Barry offers a second story collection that offers all the best qualities of his IMPAC award-winning debut novel, City of Bohane—the dark humor, apt characterization, and sharply condensed emotion, so well contained by the beautiful sentences. Some of the stories artfully offer whole communities. In "Fjord of Killary," for instance, a narrator full of romantic idealism and the desire to remake himself has bought an old hotel in the wet west of Ireland and now finds that he despises the very rag with which he mops the bar. He senses that he's despised in turn by the crusty, exasperating locals, who think he acts superior. But during a particularly bad storm, as the water rises dangerously, the regulars in the bar explode into a round of dancing, and the whole story captures the darkness and exuberance of the Irish spirit. Other stories are fine portraits, as in "Across the Rooftops," which tenderly depicts a shy young man attempting a first kiss. VERDICT Highly recommended for lovers of short stories, Irish literature, and good reading generally.—Barbara Hoffert, Library Journal
Kirkus Reviews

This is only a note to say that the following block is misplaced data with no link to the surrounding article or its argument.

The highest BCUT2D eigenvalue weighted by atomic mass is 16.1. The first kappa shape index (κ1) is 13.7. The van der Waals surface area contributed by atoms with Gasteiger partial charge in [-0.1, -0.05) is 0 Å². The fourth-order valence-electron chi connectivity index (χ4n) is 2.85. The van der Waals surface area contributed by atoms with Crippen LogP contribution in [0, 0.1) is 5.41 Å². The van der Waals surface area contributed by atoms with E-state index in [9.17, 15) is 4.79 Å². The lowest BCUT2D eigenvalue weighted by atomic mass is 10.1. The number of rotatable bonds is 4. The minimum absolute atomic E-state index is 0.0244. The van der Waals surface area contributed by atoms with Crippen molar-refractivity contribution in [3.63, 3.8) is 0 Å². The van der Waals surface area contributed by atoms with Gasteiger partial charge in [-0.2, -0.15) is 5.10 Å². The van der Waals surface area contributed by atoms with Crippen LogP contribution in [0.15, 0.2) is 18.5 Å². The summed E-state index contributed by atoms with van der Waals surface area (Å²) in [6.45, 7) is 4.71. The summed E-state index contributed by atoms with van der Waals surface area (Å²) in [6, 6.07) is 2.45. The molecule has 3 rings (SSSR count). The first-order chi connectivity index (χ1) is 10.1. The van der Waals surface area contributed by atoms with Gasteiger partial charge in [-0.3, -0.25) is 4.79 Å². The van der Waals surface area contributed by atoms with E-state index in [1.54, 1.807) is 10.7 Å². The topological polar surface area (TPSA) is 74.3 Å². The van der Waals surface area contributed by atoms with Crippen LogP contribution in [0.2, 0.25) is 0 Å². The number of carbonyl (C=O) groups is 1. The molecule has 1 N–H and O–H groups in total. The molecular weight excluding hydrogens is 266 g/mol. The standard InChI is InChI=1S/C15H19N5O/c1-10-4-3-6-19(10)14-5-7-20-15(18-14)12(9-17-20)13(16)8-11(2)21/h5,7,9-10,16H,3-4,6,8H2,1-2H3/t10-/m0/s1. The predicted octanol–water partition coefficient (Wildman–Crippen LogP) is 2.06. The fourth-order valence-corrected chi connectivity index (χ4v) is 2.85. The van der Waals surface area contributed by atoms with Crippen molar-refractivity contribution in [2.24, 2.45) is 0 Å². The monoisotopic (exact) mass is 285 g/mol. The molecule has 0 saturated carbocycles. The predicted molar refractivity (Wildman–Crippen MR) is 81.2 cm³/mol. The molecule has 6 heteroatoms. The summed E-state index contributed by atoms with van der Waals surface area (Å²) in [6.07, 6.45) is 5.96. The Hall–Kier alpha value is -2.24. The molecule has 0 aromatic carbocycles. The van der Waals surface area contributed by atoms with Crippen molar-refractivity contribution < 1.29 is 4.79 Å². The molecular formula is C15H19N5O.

In his latest, Irish author Barry (City of Bohane, 2011, etc.) offers 10 pieces of literary fiction. A postmodern lens reflects youthful ineptness in "Across the Rooftops." In "Wifey Redux," perhaps the collection's best story, Saoirse, "blonde and wispily slight with a delicate, bone-china complexion," marries, births Ellie and turns to Pinot Grigio, while her dutiful husband becomes consumed by their daughter's beauty and her sex-obsessed suitors. A blocked poet turned innkeeper herds horny Belarus staff and droning, alcoholic locals in "Fjord of Killary" until, epiphany-flooded, "I felt a new, quiet ecstasy take hold. The gloom of youth had at last lifted." In "A Cruelty," a boy/man/child, autistic perhaps, time-obsessed, fixated on lunch-pack Chocolate Goldgrains, is accosted by a bully, perhaps a rapist, certainly "hyena," his safely circumscribed world forever fractured. Later, a sad group of ale fanciers makes a humorous and melancholy "Beer Trip to Llandudno." Irish lyricism shines throughout the collection. "Ernestine and Kit" opens so--"the world was fat on the blood of summer"--but relates a tale as black as a witch's heart. A kitchen steward, "black mass of backcombed hair and a graveyard pallor," fumbles into a double-dealing bombing plot in "The Mainland Campaign." A broken lover laments in "Wistful England," and Jameson whiskey–loving "Doctor Sot" finds drunken perceptions reflected by psychotic Mag, a traveler. An on-the-run drug dealer confronts the devil, twisted overseer of two sisters, eight wild children and chained feral dogs in "The Girls and the Dogs." A rattletrap "White Hitachi" van is home to Patrick, incompetent thief, intent upon saving his brother from "Castlerea prison, or the secure ward at the madhouse (many a Mullaney had bothered the same walls)." The title story is penultimate, a young artist, a cutter, from a fractured family seeks west Ireland solace. "Berlin Arkonaplatz--My Lesbian Summer" concludes the collection, Irish writer Patrick entrapped and enlightened by bohemian Silvija, "beautiful, foul-mouthed and inviolate." Winner of the Rooney Prize for Irish Literature, Barry writes stories that are character-driven, archetypical yet magnetic, pushing toward realism's edge where genre becomes irrelevant.